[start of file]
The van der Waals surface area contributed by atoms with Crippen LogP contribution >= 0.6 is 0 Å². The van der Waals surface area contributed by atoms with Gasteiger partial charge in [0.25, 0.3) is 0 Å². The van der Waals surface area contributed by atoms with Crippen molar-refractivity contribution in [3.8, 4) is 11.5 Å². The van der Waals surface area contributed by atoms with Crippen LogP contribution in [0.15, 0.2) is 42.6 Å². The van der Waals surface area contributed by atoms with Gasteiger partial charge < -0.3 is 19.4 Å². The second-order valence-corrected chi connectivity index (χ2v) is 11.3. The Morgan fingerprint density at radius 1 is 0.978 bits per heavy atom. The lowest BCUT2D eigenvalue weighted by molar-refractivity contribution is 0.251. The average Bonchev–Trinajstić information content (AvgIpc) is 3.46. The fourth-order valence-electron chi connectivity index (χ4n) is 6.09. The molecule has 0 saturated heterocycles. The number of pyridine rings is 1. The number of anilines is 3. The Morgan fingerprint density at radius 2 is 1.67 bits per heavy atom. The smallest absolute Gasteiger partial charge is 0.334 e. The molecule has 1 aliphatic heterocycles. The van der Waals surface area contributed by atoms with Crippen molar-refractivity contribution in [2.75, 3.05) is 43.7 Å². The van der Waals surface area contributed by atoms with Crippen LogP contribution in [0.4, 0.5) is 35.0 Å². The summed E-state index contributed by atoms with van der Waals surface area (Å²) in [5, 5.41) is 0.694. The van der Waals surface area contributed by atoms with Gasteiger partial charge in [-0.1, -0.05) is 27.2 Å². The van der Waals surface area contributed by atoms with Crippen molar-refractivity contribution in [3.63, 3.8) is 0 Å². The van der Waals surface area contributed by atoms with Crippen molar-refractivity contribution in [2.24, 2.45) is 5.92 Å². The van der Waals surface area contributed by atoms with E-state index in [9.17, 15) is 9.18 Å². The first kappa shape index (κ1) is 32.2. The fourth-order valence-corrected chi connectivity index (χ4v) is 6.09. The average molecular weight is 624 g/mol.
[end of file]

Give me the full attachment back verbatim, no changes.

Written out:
The van der Waals surface area contributed by atoms with Crippen LogP contribution >= 0.6 is 0 Å². The van der Waals surface area contributed by atoms with Gasteiger partial charge in [0.25, 0.3) is 0 Å². The van der Waals surface area contributed by atoms with Crippen molar-refractivity contribution in [3.8, 4) is 11.5 Å². The van der Waals surface area contributed by atoms with Crippen LogP contribution in [0.15, 0.2) is 42.6 Å². The van der Waals surface area contributed by atoms with Gasteiger partial charge < -0.3 is 19.4 Å². The second-order valence-corrected chi connectivity index (χ2v) is 11.3. The Morgan fingerprint density at radius 1 is 0.978 bits per heavy atom. The lowest BCUT2D eigenvalue weighted by molar-refractivity contribution is 0.251. The average Bonchev–Trinajstić information content (AvgIpc) is 3.46. The fourth-order valence-electron chi connectivity index (χ4n) is 6.09. The molecule has 0 saturated heterocycles. The number of pyridine rings is 1. The number of anilines is 3. The Morgan fingerprint density at radius 2 is 1.67 bits per heavy atom. The smallest absolute Gasteiger partial charge is 0.334 e. The molecule has 1 aliphatic heterocycles. The van der Waals surface area contributed by atoms with Crippen molar-refractivity contribution in [2.75, 3.05) is 43.7 Å². The van der Waals surface area contributed by atoms with Crippen LogP contribution in [0.4, 0.5) is 35.0 Å². The summed E-state index contributed by atoms with van der Waals surface area (Å²) in [5, 5.41) is 0.694. The van der Waals surface area contributed by atoms with Gasteiger partial charge in [-0.1, -0.05) is 27.2 Å². The van der Waals surface area contributed by atoms with Crippen molar-refractivity contribution in [3.63, 3.8) is 0 Å². The van der Waals surface area contributed by atoms with Crippen molar-refractivity contribution in [2.24, 2.45) is 5.92 Å². The van der Waals surface area contributed by atoms with E-state index in [9.17, 15) is 9.18 Å². The first kappa shape index (κ1) is 32.2. The fourth-order valence-corrected chi connectivity index (χ4v) is 6.09. The average molecular weight is 624 g/mol.